Displaced: Traces in the Landscape

July - September 2014
Maitland Regional Art Gallery, NSW
Series 1 #22  
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Greta Migrant Camp 
1946-1960

‘People flee wars to escape death, they migrate to improve their fortunes, they build new lives in foreign lands, they adapt to extreme hardships. Everywhere the individual survival instinct rules. Sebastiao Salgado‘i

Late in 2009 Maitland Regional Art Gallery invited Vivienne Dadour to be part of a project that investigated the stories of displaced European migrants at Greta, NSW. This offered Dadour the opportunity to continue her interest in the way crisscrossing metaphors of displacement and survival underlie migrant landscapes and to explore arts connection to the pressing issues of our time. Dadour’s work has particular relevance in today’s world encouraging dialogue, scrutiny of government migration policies and fostering tolerance of religious and cultural diversity. Displaced: Traces in the Landscape aligns with the political sub-texts often found in the work of this artist. Her concern in documenting what may have been obliterated, ignored, hidden or obscured provides this strong ideological basis.

Displaced: Traces in the Landscape is based on a site near Maitland. From 1939-49 Greta Camp was the site for the largest army training camp in Australia. Between 1949-1960, it became known as the Greta Migrant Camp a venue for a massive immigration program for those displaced by the conflict in Europe during the Second World War. It is estimated that over 100,000 residents went through the camp. Since the camp closed in 1960 it has slowly sunk back into the landscape obliterating much of the built areas but leaving many traces of its previous use.

This series traces both preparation for war and its resulting displacement of people and exists as an archaeological investigation, through photography and text. The nature of archaeology is a concern with change through the exploration of ‘the nature of, and relationships between, cultural and environmental change, society and nature.’ An archaeological site such as Greta is “an undeciphered place — flexible and resonant” since these isolated finds when “endowed with a whole context in time, familiar surroundings acquire an aura of unexpected richness and mystery.”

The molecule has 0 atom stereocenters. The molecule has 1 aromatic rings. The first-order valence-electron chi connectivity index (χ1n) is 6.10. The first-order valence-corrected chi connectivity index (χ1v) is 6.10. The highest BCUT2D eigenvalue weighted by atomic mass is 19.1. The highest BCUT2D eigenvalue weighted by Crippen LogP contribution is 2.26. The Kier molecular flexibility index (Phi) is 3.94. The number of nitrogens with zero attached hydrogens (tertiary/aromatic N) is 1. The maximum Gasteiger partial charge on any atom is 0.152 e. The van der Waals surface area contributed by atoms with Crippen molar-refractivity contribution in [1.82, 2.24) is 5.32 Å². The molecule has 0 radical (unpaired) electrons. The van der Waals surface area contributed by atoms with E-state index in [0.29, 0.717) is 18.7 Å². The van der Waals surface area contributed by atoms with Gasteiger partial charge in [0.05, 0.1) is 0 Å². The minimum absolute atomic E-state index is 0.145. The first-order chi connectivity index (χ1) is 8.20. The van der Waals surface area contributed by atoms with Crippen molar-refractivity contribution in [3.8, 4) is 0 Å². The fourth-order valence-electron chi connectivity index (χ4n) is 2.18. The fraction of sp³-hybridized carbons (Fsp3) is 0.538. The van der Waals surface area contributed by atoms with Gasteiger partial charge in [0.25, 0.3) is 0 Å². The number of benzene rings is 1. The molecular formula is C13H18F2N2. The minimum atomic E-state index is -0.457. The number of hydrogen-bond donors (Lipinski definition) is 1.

Dadour made many site visits from 2010-2013, which became a form of ‘forensic fieldwork’ as she engaged with and documented photographically the various remnants and traces of occupation still present in the surviving landscape. These ruins and residues are significant, for the perceptions and understandings of events and experiences are left behind through the “index, or residual mark, of their occurrence.”ii

Consequently the landscape of the present can tell the stories of these past peoples, places and events when traces remain of this original usage, and become material evidence in giving a window into the past. Dadour explained “ Each time I returned I would always find new lines of inquiry as I came to understand the site as a palimpsest, a kind of parchment where different cultures had inscribed their presence.”

As a means of ordering and documenting her photos Dadour created two categories- Series1 Representation and Disappearance (2011) The large scale of the Greta site visually immerses the viewer creating vast spaces for reflection and interaction. This series represents the narratives disappearing into the site and express the passage of time. The intangible nature of the horizon line between land and sky is manipulated to reflect Dadour’s ongoing interest with the specifics of context, and how this may be embodied in the material, conceptual and spatial aspects of presentation. As Dadour has suggested “ altering the conceptual variables of optics fits with the theme of displacement. Shifting and disjointing the lines of perspective references the migrant experience of dramatic upheaval.”

Series 2 Presence and Absence (2012).

Underneath the vast expanses of overgrowth that covered the site were landmarks of life and death-anthropological relics; earth lines, horizon lines, ruins, markings of the foundations of buildings, traces of clinics, hospitals, schools, living quarters, a theatre, canteens, administration and sanitation. As Solnit points out.

“Ruins stand as reminders. Memory is always incomplete, always imperfect, always falling into ruins: but the ruins themselves, like other traces, are treasures: our links to what came before, out guide to situating ourselves in a landscape of time.”iii